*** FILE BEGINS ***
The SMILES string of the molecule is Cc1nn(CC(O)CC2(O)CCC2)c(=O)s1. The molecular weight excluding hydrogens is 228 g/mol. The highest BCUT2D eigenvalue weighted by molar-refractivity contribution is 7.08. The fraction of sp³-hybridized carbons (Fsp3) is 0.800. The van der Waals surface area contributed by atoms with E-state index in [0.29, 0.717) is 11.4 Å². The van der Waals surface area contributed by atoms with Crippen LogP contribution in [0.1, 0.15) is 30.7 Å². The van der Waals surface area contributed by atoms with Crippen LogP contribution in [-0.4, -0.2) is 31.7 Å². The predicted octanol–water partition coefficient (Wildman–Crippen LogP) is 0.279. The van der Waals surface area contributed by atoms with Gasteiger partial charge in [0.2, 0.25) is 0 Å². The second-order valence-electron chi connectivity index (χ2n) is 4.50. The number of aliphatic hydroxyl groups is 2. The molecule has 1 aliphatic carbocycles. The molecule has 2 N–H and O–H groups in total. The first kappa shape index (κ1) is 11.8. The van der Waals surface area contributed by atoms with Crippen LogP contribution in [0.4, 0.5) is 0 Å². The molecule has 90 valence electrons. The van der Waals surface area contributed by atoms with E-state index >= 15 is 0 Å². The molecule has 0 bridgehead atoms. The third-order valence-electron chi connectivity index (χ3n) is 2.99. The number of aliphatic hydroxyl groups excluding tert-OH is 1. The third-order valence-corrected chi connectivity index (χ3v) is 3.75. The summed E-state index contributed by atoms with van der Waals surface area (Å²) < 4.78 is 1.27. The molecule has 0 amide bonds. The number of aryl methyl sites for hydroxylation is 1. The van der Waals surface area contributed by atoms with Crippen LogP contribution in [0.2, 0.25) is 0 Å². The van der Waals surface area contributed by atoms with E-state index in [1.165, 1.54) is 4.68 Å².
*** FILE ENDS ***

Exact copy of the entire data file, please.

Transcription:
The SMILES string of the molecule is Cc1nn(CC(O)CC2(O)CCC2)c(=O)s1. The molecular weight excluding hydrogens is 228 g/mol. The highest BCUT2D eigenvalue weighted by molar-refractivity contribution is 7.08. The fraction of sp³-hybridized carbons (Fsp3) is 0.800. The van der Waals surface area contributed by atoms with E-state index in [0.29, 0.717) is 11.4 Å². The van der Waals surface area contributed by atoms with Crippen LogP contribution in [0.1, 0.15) is 30.7 Å². The van der Waals surface area contributed by atoms with Crippen LogP contribution in [-0.4, -0.2) is 31.7 Å². The predicted octanol–water partition coefficient (Wildman–Crippen LogP) is 0.279. The van der Waals surface area contributed by atoms with Gasteiger partial charge in [0.2, 0.25) is 0 Å². The second-order valence-electron chi connectivity index (χ2n) is 4.50. The number of aliphatic hydroxyl groups is 2. The molecule has 1 aliphatic carbocycles. The molecule has 2 N–H and O–H groups in total. The first kappa shape index (κ1) is 11.8. The van der Waals surface area contributed by atoms with Crippen LogP contribution in [0.4, 0.5) is 0 Å². The molecule has 90 valence electrons. The van der Waals surface area contributed by atoms with E-state index >= 15 is 0 Å². The molecule has 0 bridgehead atoms. The third-order valence-electron chi connectivity index (χ3n) is 2.99. The number of aliphatic hydroxyl groups excluding tert-OH is 1. The third-order valence-corrected chi connectivity index (χ3v) is 3.75. The summed E-state index contributed by atoms with van der Waals surface area (Å²) < 4.78 is 1.27. The molecule has 0 amide bonds. The number of aryl methyl sites for hydroxylation is 1. The van der Waals surface area contributed by atoms with Crippen LogP contribution in [0.2, 0.25) is 0 Å². The van der Waals surface area contributed by atoms with E-state index in [1.165, 1.54) is 4.68 Å².